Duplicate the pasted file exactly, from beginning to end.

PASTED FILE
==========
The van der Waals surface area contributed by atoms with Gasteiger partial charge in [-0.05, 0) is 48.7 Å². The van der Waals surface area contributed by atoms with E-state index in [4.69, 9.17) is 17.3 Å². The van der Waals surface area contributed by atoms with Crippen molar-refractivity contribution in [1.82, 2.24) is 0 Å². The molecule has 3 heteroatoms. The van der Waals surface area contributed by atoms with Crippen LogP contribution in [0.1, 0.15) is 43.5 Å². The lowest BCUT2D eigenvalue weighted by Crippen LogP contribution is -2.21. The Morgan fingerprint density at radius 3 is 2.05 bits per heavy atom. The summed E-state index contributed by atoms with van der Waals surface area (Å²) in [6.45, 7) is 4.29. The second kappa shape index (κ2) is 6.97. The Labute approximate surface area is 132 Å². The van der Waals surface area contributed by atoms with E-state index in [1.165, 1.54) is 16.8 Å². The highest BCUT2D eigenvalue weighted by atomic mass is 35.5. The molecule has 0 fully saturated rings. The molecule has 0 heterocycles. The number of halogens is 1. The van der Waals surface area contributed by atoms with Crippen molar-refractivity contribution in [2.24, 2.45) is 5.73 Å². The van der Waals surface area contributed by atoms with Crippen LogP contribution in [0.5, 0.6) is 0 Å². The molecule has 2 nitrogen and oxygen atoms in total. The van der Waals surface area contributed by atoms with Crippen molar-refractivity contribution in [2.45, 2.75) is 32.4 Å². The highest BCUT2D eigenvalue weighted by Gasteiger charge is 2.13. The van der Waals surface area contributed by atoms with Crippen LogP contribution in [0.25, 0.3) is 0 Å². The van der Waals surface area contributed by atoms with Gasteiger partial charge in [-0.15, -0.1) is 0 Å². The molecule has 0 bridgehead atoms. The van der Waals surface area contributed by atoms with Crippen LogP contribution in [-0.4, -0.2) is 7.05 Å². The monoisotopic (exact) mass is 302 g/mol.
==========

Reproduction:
The van der Waals surface area contributed by atoms with Gasteiger partial charge in [-0.05, 0) is 48.7 Å². The van der Waals surface area contributed by atoms with E-state index in [4.69, 9.17) is 17.3 Å². The van der Waals surface area contributed by atoms with Crippen molar-refractivity contribution in [1.82, 2.24) is 0 Å². The molecule has 3 heteroatoms. The van der Waals surface area contributed by atoms with Crippen LogP contribution in [0.1, 0.15) is 43.5 Å². The lowest BCUT2D eigenvalue weighted by Crippen LogP contribution is -2.21. The Morgan fingerprint density at radius 3 is 2.05 bits per heavy atom. The summed E-state index contributed by atoms with van der Waals surface area (Å²) in [6.45, 7) is 4.29. The second kappa shape index (κ2) is 6.97. The Labute approximate surface area is 132 Å². The van der Waals surface area contributed by atoms with E-state index in [1.165, 1.54) is 16.8 Å². The highest BCUT2D eigenvalue weighted by atomic mass is 35.5. The molecule has 0 fully saturated rings. The molecule has 0 heterocycles. The number of halogens is 1. The van der Waals surface area contributed by atoms with Crippen molar-refractivity contribution in [2.24, 2.45) is 5.73 Å². The van der Waals surface area contributed by atoms with Crippen LogP contribution in [0.5, 0.6) is 0 Å². The molecule has 2 nitrogen and oxygen atoms in total. The van der Waals surface area contributed by atoms with Crippen molar-refractivity contribution in [2.45, 2.75) is 32.4 Å². The highest BCUT2D eigenvalue weighted by Gasteiger charge is 2.13. The van der Waals surface area contributed by atoms with Crippen LogP contribution in [0.25, 0.3) is 0 Å². The van der Waals surface area contributed by atoms with Gasteiger partial charge in [-0.15, -0.1) is 0 Å². The molecule has 0 bridgehead atoms. The van der Waals surface area contributed by atoms with Crippen LogP contribution in [-0.4, -0.2) is 7.05 Å². The monoisotopic (exact) mass is 302 g/mol.